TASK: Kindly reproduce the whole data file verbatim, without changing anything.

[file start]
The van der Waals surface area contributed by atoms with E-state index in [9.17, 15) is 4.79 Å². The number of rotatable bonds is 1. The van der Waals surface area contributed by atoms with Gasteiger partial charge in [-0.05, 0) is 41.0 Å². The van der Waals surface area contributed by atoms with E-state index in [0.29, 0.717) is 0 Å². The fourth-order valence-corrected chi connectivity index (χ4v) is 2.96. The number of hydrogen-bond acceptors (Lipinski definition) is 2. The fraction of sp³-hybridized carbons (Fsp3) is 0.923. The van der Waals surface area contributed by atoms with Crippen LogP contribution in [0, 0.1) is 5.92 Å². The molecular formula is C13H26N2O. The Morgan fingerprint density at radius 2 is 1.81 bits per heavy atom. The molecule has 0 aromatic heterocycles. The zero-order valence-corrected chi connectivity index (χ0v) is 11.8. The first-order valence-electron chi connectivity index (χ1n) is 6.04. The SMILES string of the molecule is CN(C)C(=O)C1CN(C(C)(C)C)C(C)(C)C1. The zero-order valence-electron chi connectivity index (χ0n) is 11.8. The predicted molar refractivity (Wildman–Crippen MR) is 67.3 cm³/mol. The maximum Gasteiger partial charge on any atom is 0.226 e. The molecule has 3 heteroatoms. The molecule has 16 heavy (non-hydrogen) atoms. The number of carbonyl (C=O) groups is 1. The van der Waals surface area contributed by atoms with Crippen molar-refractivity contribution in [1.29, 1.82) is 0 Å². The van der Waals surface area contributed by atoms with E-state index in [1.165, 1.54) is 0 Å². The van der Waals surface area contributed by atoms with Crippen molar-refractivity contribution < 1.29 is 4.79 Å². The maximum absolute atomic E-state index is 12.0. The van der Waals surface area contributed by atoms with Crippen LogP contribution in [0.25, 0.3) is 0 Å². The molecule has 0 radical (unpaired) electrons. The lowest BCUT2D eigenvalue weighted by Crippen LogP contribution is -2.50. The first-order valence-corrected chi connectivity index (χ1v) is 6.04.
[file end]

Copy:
The van der Waals surface area contributed by atoms with E-state index in [9.17, 15) is 4.79 Å². The number of rotatable bonds is 1. The van der Waals surface area contributed by atoms with Gasteiger partial charge in [-0.05, 0) is 41.0 Å². The van der Waals surface area contributed by atoms with E-state index in [0.29, 0.717) is 0 Å². The fourth-order valence-corrected chi connectivity index (χ4v) is 2.96. The number of hydrogen-bond acceptors (Lipinski definition) is 2. The fraction of sp³-hybridized carbons (Fsp3) is 0.923. The van der Waals surface area contributed by atoms with Crippen LogP contribution in [0, 0.1) is 5.92 Å². The molecular formula is C13H26N2O. The Morgan fingerprint density at radius 2 is 1.81 bits per heavy atom. The molecule has 0 aromatic heterocycles. The zero-order valence-corrected chi connectivity index (χ0v) is 11.8. The first-order valence-electron chi connectivity index (χ1n) is 6.04. The SMILES string of the molecule is CN(C)C(=O)C1CN(C(C)(C)C)C(C)(C)C1. The zero-order valence-electron chi connectivity index (χ0n) is 11.8. The predicted molar refractivity (Wildman–Crippen MR) is 67.3 cm³/mol. The maximum Gasteiger partial charge on any atom is 0.226 e. The molecule has 3 heteroatoms. The molecule has 16 heavy (non-hydrogen) atoms. The number of carbonyl (C=O) groups is 1. The van der Waals surface area contributed by atoms with Crippen molar-refractivity contribution in [1.29, 1.82) is 0 Å². The van der Waals surface area contributed by atoms with E-state index in [1.165, 1.54) is 0 Å². The van der Waals surface area contributed by atoms with Crippen molar-refractivity contribution < 1.29 is 4.79 Å². The maximum absolute atomic E-state index is 12.0. The van der Waals surface area contributed by atoms with Crippen LogP contribution in [0.25, 0.3) is 0 Å². The molecule has 0 radical (unpaired) electrons. The lowest BCUT2D eigenvalue weighted by Crippen LogP contribution is -2.50. The first-order valence-corrected chi connectivity index (χ1v) is 6.04.